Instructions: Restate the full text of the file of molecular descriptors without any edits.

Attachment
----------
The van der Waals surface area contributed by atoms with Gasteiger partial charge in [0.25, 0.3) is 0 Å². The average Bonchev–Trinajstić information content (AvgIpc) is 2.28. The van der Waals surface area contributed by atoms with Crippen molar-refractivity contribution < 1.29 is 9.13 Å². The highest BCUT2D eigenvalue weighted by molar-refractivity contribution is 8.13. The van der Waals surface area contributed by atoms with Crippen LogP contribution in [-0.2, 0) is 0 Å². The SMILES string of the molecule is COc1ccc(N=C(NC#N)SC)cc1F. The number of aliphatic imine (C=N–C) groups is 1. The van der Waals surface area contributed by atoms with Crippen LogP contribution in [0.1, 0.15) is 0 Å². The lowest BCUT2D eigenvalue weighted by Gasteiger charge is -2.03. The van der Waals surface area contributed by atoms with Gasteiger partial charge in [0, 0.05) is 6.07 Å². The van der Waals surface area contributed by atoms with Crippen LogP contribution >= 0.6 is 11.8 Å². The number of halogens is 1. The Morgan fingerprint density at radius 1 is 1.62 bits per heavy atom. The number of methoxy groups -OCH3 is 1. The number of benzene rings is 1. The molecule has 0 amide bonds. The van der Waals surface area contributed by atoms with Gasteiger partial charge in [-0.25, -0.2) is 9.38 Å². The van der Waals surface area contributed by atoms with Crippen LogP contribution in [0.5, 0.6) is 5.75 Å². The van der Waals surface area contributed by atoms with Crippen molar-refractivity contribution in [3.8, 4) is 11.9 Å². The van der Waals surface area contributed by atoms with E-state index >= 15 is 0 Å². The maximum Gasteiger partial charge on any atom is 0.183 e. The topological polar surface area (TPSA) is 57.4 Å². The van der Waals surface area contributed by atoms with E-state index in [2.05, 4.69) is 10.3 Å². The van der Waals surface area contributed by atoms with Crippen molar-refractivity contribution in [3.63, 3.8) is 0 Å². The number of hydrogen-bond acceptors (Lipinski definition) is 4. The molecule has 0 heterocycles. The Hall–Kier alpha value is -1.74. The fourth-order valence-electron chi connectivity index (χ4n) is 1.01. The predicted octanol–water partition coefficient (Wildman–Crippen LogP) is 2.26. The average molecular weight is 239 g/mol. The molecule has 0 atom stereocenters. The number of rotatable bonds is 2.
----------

The van der Waals surface area contributed by atoms with Gasteiger partial charge in [0.25, 0.3) is 0 Å². The average Bonchev–Trinajstić information content (AvgIpc) is 2.28. The van der Waals surface area contributed by atoms with Crippen molar-refractivity contribution < 1.29 is 9.13 Å². The highest BCUT2D eigenvalue weighted by molar-refractivity contribution is 8.13. The van der Waals surface area contributed by atoms with Crippen LogP contribution in [-0.2, 0) is 0 Å². The SMILES string of the molecule is COc1ccc(N=C(NC#N)SC)cc1F. The number of aliphatic imine (C=N–C) groups is 1. The van der Waals surface area contributed by atoms with Crippen LogP contribution in [0.1, 0.15) is 0 Å². The lowest BCUT2D eigenvalue weighted by Gasteiger charge is -2.03. The van der Waals surface area contributed by atoms with Gasteiger partial charge in [0, 0.05) is 6.07 Å². The van der Waals surface area contributed by atoms with Crippen LogP contribution >= 0.6 is 11.8 Å². The number of halogens is 1. The Morgan fingerprint density at radius 1 is 1.62 bits per heavy atom. The number of methoxy groups -OCH3 is 1. The number of benzene rings is 1. The molecule has 0 amide bonds. The van der Waals surface area contributed by atoms with Gasteiger partial charge in [-0.25, -0.2) is 9.38 Å². The van der Waals surface area contributed by atoms with Crippen LogP contribution in [0.5, 0.6) is 5.75 Å². The van der Waals surface area contributed by atoms with Crippen molar-refractivity contribution in [3.8, 4) is 11.9 Å². The van der Waals surface area contributed by atoms with E-state index >= 15 is 0 Å². The maximum Gasteiger partial charge on any atom is 0.183 e. The topological polar surface area (TPSA) is 57.4 Å². The van der Waals surface area contributed by atoms with E-state index in [2.05, 4.69) is 10.3 Å². The van der Waals surface area contributed by atoms with Crippen molar-refractivity contribution in [3.63, 3.8) is 0 Å². The number of hydrogen-bond acceptors (Lipinski definition) is 4. The molecule has 0 heterocycles. The Hall–Kier alpha value is -1.74. The fourth-order valence-electron chi connectivity index (χ4n) is 1.01. The predicted octanol–water partition coefficient (Wildman–Crippen LogP) is 2.26. The average molecular weight is 239 g/mol. The molecule has 0 atom stereocenters. The number of rotatable bonds is 2.